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Why 40% of McDonald's Sales Are Kids' Meals




Did you know that 40% of McDonald's sales are kids' meals?


Wow! That's a big chunk of their sales.

Let's take a look at the cause and effect of this and what we can learn from it.

McDonald's kids' meals are designed with kids in mind. You won't find a Big Mac in a kids' meal. Instead, the menu consists of smaller, kid-sized meals.


Takeaways:

  • Make sure your teaching CONTENT is age-appropriate.

  • Make sure your teaching METHODS are age-appropriate.


Playground. Kids love to play. Especially on an indoor playground. McDonald's knows this and uses it for leverage and marketing. There are many parents who go to McDonald's for one reason - so their kids can play and burn off some energy. There are many kids who go to McDonald's for one reason - the playground.

Takeaways:

  • Create spaces for play. Parents are looking for places where their kids can play while they watch them and sip on a coffee.

  • An indoor playground is one of the best investments you can make for your ministry. Here's an example of this. At one of the churches where I was the children's pastor, we put in an indoor playground. In the summer, when it was blazing hot outside, we opened the playground up for children and their parents (parents had to stay and watch their child). We encouraged our church families to invite their neighbors, friends, family, etc. to come and play with them. In the summer heat, parents were looking for air-conditioned play areas where they could take their children. Each week we would have 20-30 guests come and play. Halfway through playground time, we would have the kids sit down and share with them a short Bible lesson. We were able to see families come to Christ.


Kids heavily influence their parent's decisions. Parents often let their children decide where they will eat. Thus they end up at McDonald's instead of Olive Garden or Outback.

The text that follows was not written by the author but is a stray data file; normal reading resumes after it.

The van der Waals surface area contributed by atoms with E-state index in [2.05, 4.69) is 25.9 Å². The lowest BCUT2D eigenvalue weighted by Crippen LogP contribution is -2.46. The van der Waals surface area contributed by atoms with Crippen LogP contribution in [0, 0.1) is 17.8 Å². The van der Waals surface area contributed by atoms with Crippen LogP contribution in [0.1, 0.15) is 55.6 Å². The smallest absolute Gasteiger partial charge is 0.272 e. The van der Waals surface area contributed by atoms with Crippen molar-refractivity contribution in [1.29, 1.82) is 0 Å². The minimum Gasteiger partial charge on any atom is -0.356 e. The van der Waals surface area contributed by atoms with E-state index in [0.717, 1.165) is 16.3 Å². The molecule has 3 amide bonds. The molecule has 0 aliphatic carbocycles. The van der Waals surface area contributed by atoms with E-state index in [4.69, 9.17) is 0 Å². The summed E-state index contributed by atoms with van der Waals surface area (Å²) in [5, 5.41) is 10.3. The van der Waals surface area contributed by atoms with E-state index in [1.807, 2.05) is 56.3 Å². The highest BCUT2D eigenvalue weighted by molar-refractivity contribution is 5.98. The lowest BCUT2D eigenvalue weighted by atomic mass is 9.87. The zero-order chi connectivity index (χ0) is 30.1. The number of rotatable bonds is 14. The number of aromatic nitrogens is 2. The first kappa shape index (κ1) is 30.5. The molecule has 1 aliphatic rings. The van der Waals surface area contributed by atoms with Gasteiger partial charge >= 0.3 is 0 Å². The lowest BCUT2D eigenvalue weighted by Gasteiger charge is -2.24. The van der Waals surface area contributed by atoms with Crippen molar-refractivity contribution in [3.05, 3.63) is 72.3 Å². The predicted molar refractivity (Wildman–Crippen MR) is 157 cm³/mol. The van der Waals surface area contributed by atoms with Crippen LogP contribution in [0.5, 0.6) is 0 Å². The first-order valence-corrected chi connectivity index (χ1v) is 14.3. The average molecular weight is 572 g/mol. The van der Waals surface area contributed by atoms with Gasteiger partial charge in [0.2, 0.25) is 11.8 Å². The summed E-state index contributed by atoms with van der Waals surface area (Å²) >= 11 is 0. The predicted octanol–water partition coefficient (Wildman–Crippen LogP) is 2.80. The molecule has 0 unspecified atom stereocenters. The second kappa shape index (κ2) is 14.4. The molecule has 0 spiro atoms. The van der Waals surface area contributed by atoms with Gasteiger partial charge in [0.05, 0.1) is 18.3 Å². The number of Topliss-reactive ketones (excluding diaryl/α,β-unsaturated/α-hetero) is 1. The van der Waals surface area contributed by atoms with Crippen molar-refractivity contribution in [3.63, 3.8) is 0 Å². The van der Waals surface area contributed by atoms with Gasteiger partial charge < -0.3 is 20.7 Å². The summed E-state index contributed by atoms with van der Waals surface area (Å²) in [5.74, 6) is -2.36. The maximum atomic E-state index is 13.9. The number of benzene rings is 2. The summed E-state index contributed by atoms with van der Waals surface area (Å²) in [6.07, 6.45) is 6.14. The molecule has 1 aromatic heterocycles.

Takeaways:

  • Families will choose a church based on their children's opinion. on board

  • Kids are the key to reaching entire families. Get the kids on-board and the family will follow.


An ever-changing food box. McDonald's regularly changes out the theming on the box that holds the kid's meal. You will find the box is themed with the latest kids' movie, cartoon, sports or superhero. The "food" doesn't change, but the box that contains the food changes to stay relevant.

Takeaways:

  • Stay in touch with what is relevant with kids.

  • Be willing to change to stay relevant.


Toys. The kids' meal contains a toy and kids love toys. This is another "extra" factor that makes the kids' meal appealing to kids. Often these toys

become the deciding factor about where to eat.


Takeaways:

  • What do you give children on their first visit to your church?

  • What do you give children if they return for a second visit? Did you know the national average of kids and their families returning for a second visit to a church is about 7%? At one of the churches where I led, we decided to invest some money in seeing kids come back for a second visit. I started giving kids a t-shirt with our logo on it when they came back. I sent a personal, handwritten note to let them know about this. Once we started doing this, our return rate went up to 38%. The money we spent on the t-shirts was a great investment.


I often say that a healthy church will be made up of a minimum of 15-20% kids. This means if you have a 100 people at your church, 15-20 of them will be kids.

What is your current percentage average? Implement some of the steps you've read about in this article and you will see the percentage of kids who attend your church will grow.

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